60
Chapter 3
conditions (pH, T, substrate concentrations). The substrate concentrations
in the bioreactor are
time independent and equal to the effluent concentrations in the steady state, continuous
bioreactor - and in no other situation. Since the value of
depends on the input variable
D,
in a
fashion to be discussed in Chapter 7 it is very likely that a change in dilution rate leads to a
different stoichiometry since the flux of carbon is going to be distributed differently in the many
pathways of the metabolic network. The situation illustrated in Fig. 3.4 is, indeed, very rare. Here
the stoichiometry remains unchanged over the wide range of dilution rates (0.05
< D <
0.33 h'1),
which corresponds to the substrate utilization rates 0.047 to 0.292 C-moles glucose h'1. The
change in stoichiometry around
D^,
in the aerobic yeast fermentation schematically shown in
Fig. 3.2 is a much more typical situation. When
D
increases above
the yield coefficient
Yx
jumps from virtually zero to a value much closer to the yield coefficient of the anaerobic yeast
fermentation given in reaction (3.23) while
decreases rapidly. A complete change in
stoichiometry when a “secondary” growth substrate such as NH3
has been depleted has also been
illustrated in Fig. 3.3 in connection with changes in the biomass composition.
3.4 Degree of Reduction Balances
All carbon containing substrates can be oxidized to C 02 and relative to this end product of
biochemical reactions the substrates and the carbon containing metabolic products are in a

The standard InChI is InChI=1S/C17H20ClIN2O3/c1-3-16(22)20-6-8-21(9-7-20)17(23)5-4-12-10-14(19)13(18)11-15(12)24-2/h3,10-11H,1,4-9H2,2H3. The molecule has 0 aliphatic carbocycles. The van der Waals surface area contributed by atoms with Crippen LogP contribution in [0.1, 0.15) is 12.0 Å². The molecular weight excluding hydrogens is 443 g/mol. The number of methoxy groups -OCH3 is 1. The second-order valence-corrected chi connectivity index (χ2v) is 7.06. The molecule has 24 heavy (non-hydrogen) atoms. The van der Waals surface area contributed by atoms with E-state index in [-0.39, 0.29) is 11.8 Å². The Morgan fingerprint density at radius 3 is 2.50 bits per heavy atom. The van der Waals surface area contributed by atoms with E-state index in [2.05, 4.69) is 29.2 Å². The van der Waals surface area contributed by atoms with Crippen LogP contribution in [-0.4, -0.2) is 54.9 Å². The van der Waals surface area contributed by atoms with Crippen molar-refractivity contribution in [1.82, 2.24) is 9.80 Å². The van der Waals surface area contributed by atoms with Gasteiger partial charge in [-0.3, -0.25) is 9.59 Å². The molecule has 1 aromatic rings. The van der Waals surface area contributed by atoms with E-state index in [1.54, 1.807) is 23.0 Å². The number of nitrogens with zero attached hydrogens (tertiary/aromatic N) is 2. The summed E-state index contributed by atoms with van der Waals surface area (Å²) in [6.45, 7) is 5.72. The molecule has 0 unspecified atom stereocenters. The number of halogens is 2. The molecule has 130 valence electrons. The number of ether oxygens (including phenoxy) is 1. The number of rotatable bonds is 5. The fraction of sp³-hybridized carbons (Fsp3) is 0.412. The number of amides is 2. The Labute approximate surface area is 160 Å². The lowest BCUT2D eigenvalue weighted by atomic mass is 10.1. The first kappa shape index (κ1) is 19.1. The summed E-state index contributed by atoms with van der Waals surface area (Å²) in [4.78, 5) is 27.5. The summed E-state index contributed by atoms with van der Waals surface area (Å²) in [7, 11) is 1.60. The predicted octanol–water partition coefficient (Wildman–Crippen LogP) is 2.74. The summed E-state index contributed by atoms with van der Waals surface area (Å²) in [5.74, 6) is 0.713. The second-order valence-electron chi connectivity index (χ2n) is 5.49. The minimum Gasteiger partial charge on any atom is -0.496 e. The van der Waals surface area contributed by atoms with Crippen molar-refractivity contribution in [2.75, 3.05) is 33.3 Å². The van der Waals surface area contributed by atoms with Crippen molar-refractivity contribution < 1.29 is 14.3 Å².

reduced state. A particular route through the metabolic network of a microorganism will convert
the substrate, i.e. the input to the pathway, to a product that may be either reduced or oxidized
relative to the substrate. Since all feasible pathways must be redox neutral in an organism
working at steady state in a constant environment the net-reaction from substrate to product must
be accompanied by consumption of or production of a separate chemical species in which redox
power is stored. Looking one step further the totality of pathway reactions occurring in steady
state in the cell must have a net production rate of zero for the redox carrying compound or
compounds (see Section 5.2). As discussed in Section 2.1.3 there are several compounds, which
can be used to transfer redox power from one pathway to another. These are:
NADH (NAD+)
NADPH (NADP4)
FADH2 (FAD)
In parenthesis are written the oxidized form of the compounds. The compounds NADH, NADPH
and FADH2 are related chemical species, but they occur as co-factors in different enzymatic
reactions. As already mentioned in Section 2.1.3 NADH is mainly produced and again consumed
in catabolic pathways whereas NADPH is largely synthesized in the pentose phosphate (PP)
pathway and consumed in the anabolic pathway reactions. Thus, in Fig. 2.4 it is seen that
NADPH is produced in the first two reactions of the PP pathway and that NADH is produced
when glyceraldehyde-3 phosphate (G3P) is oxidized to 1,3-diphosphoglycerate in the EMP
pathway. Sometimes a biochemical reaction is catalyzed by either one of several isoenzymes.
Each isoenzyme may use a different cofactor, NADH or NADPH to absorb the redox power
liberated by oxidation of the substrate. Thus, in
S. cervisiae
conversion of 2-oxoglutarate to
glutamate can proceed by catalysis with two different glutamate dehydrogenases. In
S. cerevisiae
these two glutamate dehydrogenases are encoded by
GDH1
and
GDH2
, respectively, and the
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